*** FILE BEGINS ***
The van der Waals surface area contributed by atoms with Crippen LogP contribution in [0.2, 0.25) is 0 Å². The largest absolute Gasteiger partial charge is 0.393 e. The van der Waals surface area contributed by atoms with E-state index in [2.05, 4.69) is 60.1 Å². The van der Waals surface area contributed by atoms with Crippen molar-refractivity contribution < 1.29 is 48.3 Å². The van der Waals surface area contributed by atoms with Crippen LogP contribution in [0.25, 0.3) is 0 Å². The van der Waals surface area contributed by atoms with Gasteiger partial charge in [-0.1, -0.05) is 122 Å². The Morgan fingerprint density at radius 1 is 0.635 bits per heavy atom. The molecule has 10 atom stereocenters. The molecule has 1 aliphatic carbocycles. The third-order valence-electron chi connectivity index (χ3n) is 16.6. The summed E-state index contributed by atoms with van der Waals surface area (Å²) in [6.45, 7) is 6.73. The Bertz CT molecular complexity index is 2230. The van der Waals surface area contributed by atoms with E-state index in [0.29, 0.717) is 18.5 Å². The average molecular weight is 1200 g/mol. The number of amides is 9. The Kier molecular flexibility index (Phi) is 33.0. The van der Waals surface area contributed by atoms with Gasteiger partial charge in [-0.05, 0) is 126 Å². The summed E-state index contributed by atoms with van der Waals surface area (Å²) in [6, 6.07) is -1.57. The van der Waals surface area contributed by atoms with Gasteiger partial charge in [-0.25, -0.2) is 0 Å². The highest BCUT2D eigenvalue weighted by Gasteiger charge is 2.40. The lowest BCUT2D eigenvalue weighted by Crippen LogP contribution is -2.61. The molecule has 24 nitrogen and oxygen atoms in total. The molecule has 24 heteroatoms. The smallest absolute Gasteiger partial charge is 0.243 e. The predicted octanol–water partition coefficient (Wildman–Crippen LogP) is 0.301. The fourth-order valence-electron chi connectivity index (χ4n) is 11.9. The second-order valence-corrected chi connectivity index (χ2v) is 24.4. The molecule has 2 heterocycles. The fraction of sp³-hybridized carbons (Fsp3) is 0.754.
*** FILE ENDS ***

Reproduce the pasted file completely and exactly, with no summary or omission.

The van der Waals surface area contributed by atoms with Crippen LogP contribution in [0.2, 0.25) is 0 Å². The largest absolute Gasteiger partial charge is 0.393 e. The van der Waals surface area contributed by atoms with E-state index in [2.05, 4.69) is 60.1 Å². The van der Waals surface area contributed by atoms with Crippen molar-refractivity contribution < 1.29 is 48.3 Å². The van der Waals surface area contributed by atoms with Crippen LogP contribution in [0.25, 0.3) is 0 Å². The van der Waals surface area contributed by atoms with Gasteiger partial charge in [-0.1, -0.05) is 122 Å². The Morgan fingerprint density at radius 1 is 0.635 bits per heavy atom. The molecule has 10 atom stereocenters. The molecule has 1 aliphatic carbocycles. The third-order valence-electron chi connectivity index (χ3n) is 16.6. The summed E-state index contributed by atoms with van der Waals surface area (Å²) in [6.45, 7) is 6.73. The Bertz CT molecular complexity index is 2230. The van der Waals surface area contributed by atoms with E-state index in [0.29, 0.717) is 18.5 Å². The average molecular weight is 1200 g/mol. The number of amides is 9. The Kier molecular flexibility index (Phi) is 33.0. The van der Waals surface area contributed by atoms with Gasteiger partial charge in [-0.05, 0) is 126 Å². The summed E-state index contributed by atoms with van der Waals surface area (Å²) in [6, 6.07) is -1.57. The van der Waals surface area contributed by atoms with Gasteiger partial charge in [-0.25, -0.2) is 0 Å². The highest BCUT2D eigenvalue weighted by Gasteiger charge is 2.40. The lowest BCUT2D eigenvalue weighted by Crippen LogP contribution is -2.61. The molecule has 24 nitrogen and oxygen atoms in total. The molecule has 24 heteroatoms. The smallest absolute Gasteiger partial charge is 0.243 e. The predicted octanol–water partition coefficient (Wildman–Crippen LogP) is 0.301. The fourth-order valence-electron chi connectivity index (χ4n) is 11.9. The second-order valence-corrected chi connectivity index (χ2v) is 24.4. The molecule has 2 heterocycles. The fraction of sp³-hybridized carbons (Fsp3) is 0.754.